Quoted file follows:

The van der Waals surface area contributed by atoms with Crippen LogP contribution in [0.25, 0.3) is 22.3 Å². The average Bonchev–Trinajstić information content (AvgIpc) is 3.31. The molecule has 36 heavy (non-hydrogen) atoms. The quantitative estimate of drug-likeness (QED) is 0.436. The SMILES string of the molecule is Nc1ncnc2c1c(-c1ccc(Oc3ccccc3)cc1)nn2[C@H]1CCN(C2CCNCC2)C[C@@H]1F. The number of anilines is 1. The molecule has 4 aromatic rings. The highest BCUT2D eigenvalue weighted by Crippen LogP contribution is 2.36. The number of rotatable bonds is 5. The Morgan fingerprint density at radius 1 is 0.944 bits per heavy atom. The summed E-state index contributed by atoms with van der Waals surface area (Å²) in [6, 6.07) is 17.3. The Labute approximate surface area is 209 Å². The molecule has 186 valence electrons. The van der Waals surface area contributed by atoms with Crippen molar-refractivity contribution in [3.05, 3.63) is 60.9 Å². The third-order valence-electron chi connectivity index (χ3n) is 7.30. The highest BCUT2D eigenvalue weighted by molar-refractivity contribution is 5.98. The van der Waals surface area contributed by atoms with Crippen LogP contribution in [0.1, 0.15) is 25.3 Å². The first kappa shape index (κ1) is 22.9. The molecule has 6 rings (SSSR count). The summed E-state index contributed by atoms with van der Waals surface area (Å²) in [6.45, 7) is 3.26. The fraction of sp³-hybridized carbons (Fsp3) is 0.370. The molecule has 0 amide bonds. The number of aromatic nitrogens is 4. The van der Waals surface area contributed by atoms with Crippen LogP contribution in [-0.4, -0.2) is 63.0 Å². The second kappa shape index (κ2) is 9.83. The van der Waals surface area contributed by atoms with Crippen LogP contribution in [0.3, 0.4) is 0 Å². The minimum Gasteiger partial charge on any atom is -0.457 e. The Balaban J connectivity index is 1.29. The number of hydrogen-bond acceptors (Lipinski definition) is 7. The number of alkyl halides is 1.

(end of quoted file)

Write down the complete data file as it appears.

The van der Waals surface area contributed by atoms with Crippen LogP contribution in [0.25, 0.3) is 22.3 Å². The average Bonchev–Trinajstić information content (AvgIpc) is 3.31. The molecule has 36 heavy (non-hydrogen) atoms. The quantitative estimate of drug-likeness (QED) is 0.436. The SMILES string of the molecule is Nc1ncnc2c1c(-c1ccc(Oc3ccccc3)cc1)nn2[C@H]1CCN(C2CCNCC2)C[C@@H]1F. The number of anilines is 1. The molecule has 4 aromatic rings. The highest BCUT2D eigenvalue weighted by Crippen LogP contribution is 2.36. The number of rotatable bonds is 5. The Morgan fingerprint density at radius 1 is 0.944 bits per heavy atom. The summed E-state index contributed by atoms with van der Waals surface area (Å²) in [6, 6.07) is 17.3. The Labute approximate surface area is 209 Å². The molecule has 186 valence electrons. The van der Waals surface area contributed by atoms with Crippen molar-refractivity contribution in [3.05, 3.63) is 60.9 Å². The third-order valence-electron chi connectivity index (χ3n) is 7.30. The highest BCUT2D eigenvalue weighted by molar-refractivity contribution is 5.98. The van der Waals surface area contributed by atoms with Crippen LogP contribution in [0.1, 0.15) is 25.3 Å². The first kappa shape index (κ1) is 22.9. The molecule has 6 rings (SSSR count). The summed E-state index contributed by atoms with van der Waals surface area (Å²) in [6.45, 7) is 3.26. The fraction of sp³-hybridized carbons (Fsp3) is 0.370. The molecule has 0 amide bonds. The number of aromatic nitrogens is 4. The van der Waals surface area contributed by atoms with Crippen LogP contribution in [-0.4, -0.2) is 63.0 Å². The second kappa shape index (κ2) is 9.83. The van der Waals surface area contributed by atoms with Crippen LogP contribution in [0.3, 0.4) is 0 Å². The minimum Gasteiger partial charge on any atom is -0.457 e. The Balaban J connectivity index is 1.29. The number of hydrogen-bond acceptors (Lipinski definition) is 7. The number of alkyl halides is 1.